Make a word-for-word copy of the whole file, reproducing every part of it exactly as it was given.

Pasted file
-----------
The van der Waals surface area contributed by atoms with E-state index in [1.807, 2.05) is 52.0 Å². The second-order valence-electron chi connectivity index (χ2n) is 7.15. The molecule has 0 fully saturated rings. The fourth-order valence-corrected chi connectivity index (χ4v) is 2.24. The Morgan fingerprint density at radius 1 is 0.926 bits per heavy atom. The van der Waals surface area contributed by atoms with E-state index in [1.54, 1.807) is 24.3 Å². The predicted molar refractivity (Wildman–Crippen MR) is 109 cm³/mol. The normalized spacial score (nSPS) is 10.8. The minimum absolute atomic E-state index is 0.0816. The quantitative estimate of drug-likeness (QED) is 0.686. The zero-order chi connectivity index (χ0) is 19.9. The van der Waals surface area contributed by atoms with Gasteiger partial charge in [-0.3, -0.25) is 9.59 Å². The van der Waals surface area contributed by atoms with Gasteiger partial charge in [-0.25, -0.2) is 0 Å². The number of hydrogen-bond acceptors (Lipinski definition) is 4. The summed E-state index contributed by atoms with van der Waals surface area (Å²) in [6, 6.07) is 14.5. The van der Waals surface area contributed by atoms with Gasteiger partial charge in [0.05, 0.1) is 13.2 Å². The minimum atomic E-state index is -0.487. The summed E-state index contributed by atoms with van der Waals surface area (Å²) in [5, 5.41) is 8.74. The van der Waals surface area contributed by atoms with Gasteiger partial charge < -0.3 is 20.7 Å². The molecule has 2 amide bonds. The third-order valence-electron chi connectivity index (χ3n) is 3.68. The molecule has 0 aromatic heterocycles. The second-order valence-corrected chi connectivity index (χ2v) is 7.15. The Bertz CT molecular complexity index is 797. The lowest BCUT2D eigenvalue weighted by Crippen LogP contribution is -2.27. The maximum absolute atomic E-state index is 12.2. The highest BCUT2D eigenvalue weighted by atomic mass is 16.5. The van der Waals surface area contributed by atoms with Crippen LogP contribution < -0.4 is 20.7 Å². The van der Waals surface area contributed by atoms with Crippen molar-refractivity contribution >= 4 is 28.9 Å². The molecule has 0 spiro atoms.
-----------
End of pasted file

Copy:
The van der Waals surface area contributed by atoms with E-state index in [1.807, 2.05) is 52.0 Å². The second-order valence-electron chi connectivity index (χ2n) is 7.15. The molecule has 0 fully saturated rings. The fourth-order valence-corrected chi connectivity index (χ4v) is 2.24. The Morgan fingerprint density at radius 1 is 0.926 bits per heavy atom. The van der Waals surface area contributed by atoms with E-state index in [1.54, 1.807) is 24.3 Å². The predicted molar refractivity (Wildman–Crippen MR) is 109 cm³/mol. The normalized spacial score (nSPS) is 10.8. The minimum absolute atomic E-state index is 0.0816. The quantitative estimate of drug-likeness (QED) is 0.686. The zero-order chi connectivity index (χ0) is 19.9. The van der Waals surface area contributed by atoms with Gasteiger partial charge in [-0.3, -0.25) is 9.59 Å². The van der Waals surface area contributed by atoms with Gasteiger partial charge in [-0.25, -0.2) is 0 Å². The number of hydrogen-bond acceptors (Lipinski definition) is 4. The summed E-state index contributed by atoms with van der Waals surface area (Å²) in [6, 6.07) is 14.5. The van der Waals surface area contributed by atoms with Gasteiger partial charge in [0.05, 0.1) is 13.2 Å². The minimum atomic E-state index is -0.487. The summed E-state index contributed by atoms with van der Waals surface area (Å²) in [5, 5.41) is 8.74. The van der Waals surface area contributed by atoms with Gasteiger partial charge < -0.3 is 20.7 Å². The molecule has 2 amide bonds. The third-order valence-electron chi connectivity index (χ3n) is 3.68. The molecule has 0 aromatic heterocycles. The second-order valence-corrected chi connectivity index (χ2v) is 7.15. The Bertz CT molecular complexity index is 797. The lowest BCUT2D eigenvalue weighted by Crippen LogP contribution is -2.27. The maximum absolute atomic E-state index is 12.2. The highest BCUT2D eigenvalue weighted by atomic mass is 16.5. The van der Waals surface area contributed by atoms with Crippen LogP contribution < -0.4 is 20.7 Å². The van der Waals surface area contributed by atoms with Crippen molar-refractivity contribution >= 4 is 28.9 Å². The molecule has 0 spiro atoms.